What’s the Deal with Beeswax Crayons?

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We hadn’t tried beeswax crayons until very recently, but I’ve had my eye on them, to be sure. With the promise of rich, vibrant colors, and vegetable dyes and beeswax, they seem like the superfood of kids’ art supplies.

Crayola first came out with their crayons in 1903, and for some reason also came out with many other lines of crayons, including: Anti-Roll, Arista, Art-Toy, Besco, Boston, Cerata, Cerola, Chic’ago, Doo Zee, Durel, Easy-Off, Gotham, Liquitex, Munsell Crayola, Perma, Pooh, Protfolio, Rubens, Spectra, Tiny Tots, Washable and Widstrok. I just don’t know if I could use a Pooh crayon.

Interestingly, there were many companies producing wax crayons starting in the late 19th century, including the Joseph Dixon Crucible Company.

Dixon_Crayon_Ad

A color treatment in drawing appeals to the child’s innate love of beauty, and by it he is brought into close touch with nature.

 

In 2000, there were some concerns about asbestos being found in Crayola, Prang and Rose Art crayons, prompting a bunch of testing to see if there were indeed health risks to children using these crayons. The results of testing found that there were trace amounts of asbestos in 2 Crayola and 1 Prang crayon. However, there were larger amounts of “transitional” fiber which is similar in appearance to asbestos fibers.

This fiber still did not warrant a recall, but all three companies were asked to reformulate their crayons, which they did.*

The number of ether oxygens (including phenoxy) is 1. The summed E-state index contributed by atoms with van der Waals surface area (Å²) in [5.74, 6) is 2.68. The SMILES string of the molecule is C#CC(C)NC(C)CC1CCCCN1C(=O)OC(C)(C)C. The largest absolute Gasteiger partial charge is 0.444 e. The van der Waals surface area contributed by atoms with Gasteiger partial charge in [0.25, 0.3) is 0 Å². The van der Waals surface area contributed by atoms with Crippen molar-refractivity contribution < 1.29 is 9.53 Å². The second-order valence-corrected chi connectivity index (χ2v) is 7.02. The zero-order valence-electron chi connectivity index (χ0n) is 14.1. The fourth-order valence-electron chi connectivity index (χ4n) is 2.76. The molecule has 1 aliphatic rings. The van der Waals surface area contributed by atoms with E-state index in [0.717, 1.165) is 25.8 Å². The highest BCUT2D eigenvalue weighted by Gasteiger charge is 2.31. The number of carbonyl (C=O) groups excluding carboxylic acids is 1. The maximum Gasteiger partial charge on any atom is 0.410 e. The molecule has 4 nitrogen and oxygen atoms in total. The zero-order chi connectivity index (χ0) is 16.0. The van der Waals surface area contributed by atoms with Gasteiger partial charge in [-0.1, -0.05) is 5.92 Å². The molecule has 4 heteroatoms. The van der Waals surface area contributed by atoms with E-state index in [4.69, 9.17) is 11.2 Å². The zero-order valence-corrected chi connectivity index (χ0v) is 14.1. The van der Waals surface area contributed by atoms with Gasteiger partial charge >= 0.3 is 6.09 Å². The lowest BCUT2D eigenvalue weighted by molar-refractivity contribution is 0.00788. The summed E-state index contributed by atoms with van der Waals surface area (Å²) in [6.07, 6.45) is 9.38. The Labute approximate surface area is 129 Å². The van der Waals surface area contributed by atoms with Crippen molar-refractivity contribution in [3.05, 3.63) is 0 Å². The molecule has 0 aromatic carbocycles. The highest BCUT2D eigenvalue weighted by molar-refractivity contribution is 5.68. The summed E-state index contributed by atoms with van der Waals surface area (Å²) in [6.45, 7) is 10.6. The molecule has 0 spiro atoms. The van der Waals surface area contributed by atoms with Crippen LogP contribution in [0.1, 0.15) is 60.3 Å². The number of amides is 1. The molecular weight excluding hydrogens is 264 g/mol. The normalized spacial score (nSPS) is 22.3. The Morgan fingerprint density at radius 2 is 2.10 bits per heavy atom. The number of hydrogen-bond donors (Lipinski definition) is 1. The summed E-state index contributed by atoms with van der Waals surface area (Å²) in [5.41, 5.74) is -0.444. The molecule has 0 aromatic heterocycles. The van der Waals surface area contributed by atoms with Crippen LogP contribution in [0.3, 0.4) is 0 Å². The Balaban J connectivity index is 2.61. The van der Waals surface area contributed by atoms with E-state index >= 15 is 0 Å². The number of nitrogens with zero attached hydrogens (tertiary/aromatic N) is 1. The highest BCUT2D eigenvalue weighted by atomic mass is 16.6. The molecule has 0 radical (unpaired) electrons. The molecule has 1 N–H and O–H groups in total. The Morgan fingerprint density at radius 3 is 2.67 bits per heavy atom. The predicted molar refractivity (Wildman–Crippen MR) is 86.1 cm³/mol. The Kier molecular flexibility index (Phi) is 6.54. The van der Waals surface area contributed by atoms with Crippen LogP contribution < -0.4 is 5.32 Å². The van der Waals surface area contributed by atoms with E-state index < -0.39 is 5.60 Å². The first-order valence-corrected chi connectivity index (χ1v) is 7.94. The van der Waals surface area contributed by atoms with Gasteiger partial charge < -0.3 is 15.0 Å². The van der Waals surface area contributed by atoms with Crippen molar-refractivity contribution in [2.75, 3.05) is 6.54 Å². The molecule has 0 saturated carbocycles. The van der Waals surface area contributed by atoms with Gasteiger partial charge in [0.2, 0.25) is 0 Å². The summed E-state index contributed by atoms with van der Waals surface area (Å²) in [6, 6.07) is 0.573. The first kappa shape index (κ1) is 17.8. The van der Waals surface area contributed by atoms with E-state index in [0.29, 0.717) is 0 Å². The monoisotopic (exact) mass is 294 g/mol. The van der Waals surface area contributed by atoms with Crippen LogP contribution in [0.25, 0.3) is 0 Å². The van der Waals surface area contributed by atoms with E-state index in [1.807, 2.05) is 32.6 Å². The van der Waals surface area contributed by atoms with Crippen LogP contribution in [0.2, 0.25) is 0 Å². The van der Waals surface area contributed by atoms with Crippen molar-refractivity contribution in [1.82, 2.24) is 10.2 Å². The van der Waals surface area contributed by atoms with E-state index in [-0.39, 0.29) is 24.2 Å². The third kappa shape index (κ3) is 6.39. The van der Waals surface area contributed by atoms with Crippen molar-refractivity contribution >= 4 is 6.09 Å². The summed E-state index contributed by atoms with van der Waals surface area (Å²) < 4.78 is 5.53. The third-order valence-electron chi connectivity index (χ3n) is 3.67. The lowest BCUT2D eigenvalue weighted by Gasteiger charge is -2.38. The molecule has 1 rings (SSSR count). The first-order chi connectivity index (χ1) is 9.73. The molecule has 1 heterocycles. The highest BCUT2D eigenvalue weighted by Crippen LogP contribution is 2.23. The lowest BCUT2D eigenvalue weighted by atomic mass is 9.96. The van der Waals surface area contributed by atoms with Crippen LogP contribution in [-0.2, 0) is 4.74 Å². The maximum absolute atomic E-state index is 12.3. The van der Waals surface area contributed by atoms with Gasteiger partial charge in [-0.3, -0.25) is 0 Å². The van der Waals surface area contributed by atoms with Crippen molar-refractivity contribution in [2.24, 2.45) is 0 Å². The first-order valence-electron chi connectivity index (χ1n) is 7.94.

This brings us to the appeal of beeswax crayons:

  • Although more expensive than traditional crayons, they really are a definite safe bet, and lovely to work with.
  • When you hold them, you can feel a little more heft and strength to the crayons, and they glide smoothly on the paper.
  • You can definitely tell the difference in color saturation as well.
  • Beeswax is an all-natural, renewable resource which beats the petroleum-based paraffin of other crayons.

 

beeswax crayon drawing

 

If you’re a total superhero, here’s a recipe to make your own beeswax crayons.

*****

If you’re a non-superhero, like me, you can find beeswax crayons at these locations:

 

stockmar beeswax stick crayons

Stockmar beeswax stick crayons

 

rectangle beeswax crayons

Rectangular beeswax crayons are perfect for those horrible little crayon-breaking toddlers.

Have you or your kids tried beeswax crayons? Any favorite brand?

 

* info. from on Snopes.com

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7 Comments

  1. 07/31/2012 / 8:13 pm

    I had no idea that beeswax crayons even existed! I am now curious to see how different they are to work with! Gonna get me some!

  2. 07/31/2012 / 8:22 pm

    How wonderful! Do they smell wonderful? I wonder if they would work for children’s encaustics (maybe using a hotplate) or some beeswax transfers. I hope the decline in the availability of beeswax doesn’t make these crayons hard to come by by the time I have kids… maybe I will just get some for myself 🙂

  3. 08/01/2012 / 7:07 am

    They’re very fun. Let me know what you think if you try them-

  4. 08/01/2012 / 7:15 am

    They DO smell wonderful, in fact! Oh my goodness, I need to try them with encaustics or as a print transfer. Thanks for the awesome idea!

  5. 08/01/2012 / 5:13 pm

    I have to get some! Love the idea of more vibrant. After all they are (love this) the superfood of kids’ art supplies! Like renewable too.

    I think the pebble shaped crayons that I have seen are beeswax. I like your picks!

  6. 08/08/2012 / 8:44 am

    Thank you for this tip! I have a 2 & 3 year old who love to color, but I never thought about there being anything dangerous in the mainstream brands. I really love those kitty crayons.

  7. Jackie
    09/04/2018 / 12:53 pm

    Though this is a very old post, it is worth updating to reflect that Stockmar crayons are NOT made from beeswax.

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